-- Scarpetta might a good call one night, esp dining at the bar

              Cheers, and please report back on your impressions

              7 Replies
              1. re: Simon

                For non-sushi Japanese, I would suggest Momokawa or Aburiya Kinnosuke. Sakagura is also solid and worth visiting if you are interested in trying a variety of sake (probably the best sake list in the US). I wouldn't bother with Ippudo.

                1. re: E Eto

                  yeah, Aburiya is a good call (though the last time i was there, service was horrible: but foodwise, it's something that's not generally available in London)...

                  1. re: Simon

                    God, Aburiya has a horrible...really horrible service. The food is also a hit or miss. I prefer Sakagura.

                2. re: Simon

                  Thanks Simon - I always report back - it's very gratifying seeing American posters reporting back on the London trips we've helped guide them on (well the ones they've had a good time on at least).

                  I love St John and Sedap - we live near both. And Wright Brothers is fantastic. Sushi in London has suddenly got a whole different complexion thanks to a place called Sushi Tetsu - 7-seater traditional Sushi bar round the corner form the main St John. Astonishingly good place. I think I'd discounted Sushi as we eat it so often (and it seems eye-wateringly expensive in certain places).

                  Appreciate the Japanese advice (and from E Eto below), I agree that needs to be slotted in somewhere.

                  1. re: ManInTransit

                    that's great news re: Tetsu -- i wish it had been open when i lived there (on St John St) in 2010...and you also have that casual udon place in Soho that is much-loved by Japanese expats...

                    1. re: Simon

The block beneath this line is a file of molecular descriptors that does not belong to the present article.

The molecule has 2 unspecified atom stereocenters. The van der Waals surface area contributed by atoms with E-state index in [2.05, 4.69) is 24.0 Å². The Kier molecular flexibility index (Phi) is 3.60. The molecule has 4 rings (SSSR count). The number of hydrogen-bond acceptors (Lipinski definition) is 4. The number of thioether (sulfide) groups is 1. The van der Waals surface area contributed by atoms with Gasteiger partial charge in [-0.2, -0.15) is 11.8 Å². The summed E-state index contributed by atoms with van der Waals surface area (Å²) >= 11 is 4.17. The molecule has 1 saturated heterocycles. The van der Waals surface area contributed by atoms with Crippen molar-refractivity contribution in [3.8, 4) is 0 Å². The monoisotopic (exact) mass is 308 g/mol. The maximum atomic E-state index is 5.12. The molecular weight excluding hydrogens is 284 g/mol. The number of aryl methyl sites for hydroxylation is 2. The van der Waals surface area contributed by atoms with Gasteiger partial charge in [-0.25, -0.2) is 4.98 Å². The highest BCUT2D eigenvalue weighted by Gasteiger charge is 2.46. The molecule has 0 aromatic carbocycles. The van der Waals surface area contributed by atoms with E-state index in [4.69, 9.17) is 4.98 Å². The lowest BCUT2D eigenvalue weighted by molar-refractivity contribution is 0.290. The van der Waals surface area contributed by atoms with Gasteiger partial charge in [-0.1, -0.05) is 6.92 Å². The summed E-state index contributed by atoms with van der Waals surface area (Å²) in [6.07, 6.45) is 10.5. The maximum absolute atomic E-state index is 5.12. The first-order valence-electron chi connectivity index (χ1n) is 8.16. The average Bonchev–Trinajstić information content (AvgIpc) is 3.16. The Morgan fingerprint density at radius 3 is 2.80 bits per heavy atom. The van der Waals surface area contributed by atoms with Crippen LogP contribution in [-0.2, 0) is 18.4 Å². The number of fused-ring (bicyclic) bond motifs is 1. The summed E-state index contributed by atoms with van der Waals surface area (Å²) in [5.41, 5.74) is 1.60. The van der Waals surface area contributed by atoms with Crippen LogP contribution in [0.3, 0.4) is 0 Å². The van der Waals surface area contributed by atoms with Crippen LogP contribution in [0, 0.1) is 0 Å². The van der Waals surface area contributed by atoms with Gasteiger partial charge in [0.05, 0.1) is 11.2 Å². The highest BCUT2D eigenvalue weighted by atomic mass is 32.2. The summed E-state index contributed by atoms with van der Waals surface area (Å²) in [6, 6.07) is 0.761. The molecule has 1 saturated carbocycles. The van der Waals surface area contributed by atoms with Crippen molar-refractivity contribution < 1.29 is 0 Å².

Koya? Coincidentally I am actually on my way there this evening - it's superb.

                      How funny we live on St John street as well - towards the top near Angel.

                      Tetsu has opened up in that alley behind the Modern Pantry/Zetter hotel just off St John street.

                      1. re: ManInTransit

                        yes Koya was the name i was searching for -- i didn't eat there often as i'm more of a soba guy than than udon guy, but my Japanese friends adored it...

                        Along those lines and getting a sense of your preferences, i'll double down on my recommendation of Soba Koh -- as far as i know there isn't anything like it in London...if you go, i recommend ordering the cold inaka (100% buckwheat) soba, either uni or tempura or kamo nasu (ground duck and eggplant)....

                3. Caveat: Be prepared to wait at Grimaldi's.

                  Try X'ian Famous Foods for authentic Xian cuisine (think spicy, lamb and pork are the go-to meats). It's super casual and they make homemade noodles.

                  For Day 5: the chicken and rice guys on 53rd and 6th if you want street cart food; the food is heavenly. Don't get confused by the imitators nearby, the correct cart is the one on the southeast corner (during the day) where the guys give you YELLOW bags saying "Halal guys, we are different". For more info, type "chicken and rice" on the manhattan chow board.

                  If staying on the Lower East Side, definitely go to Death and Co. for drinks, and try Degustation (seating is only around a huge counter), and Prune (my favorite place for homemade bloody marys!) which are in East Village. Depending on where you are staying, you could probably walk to these places.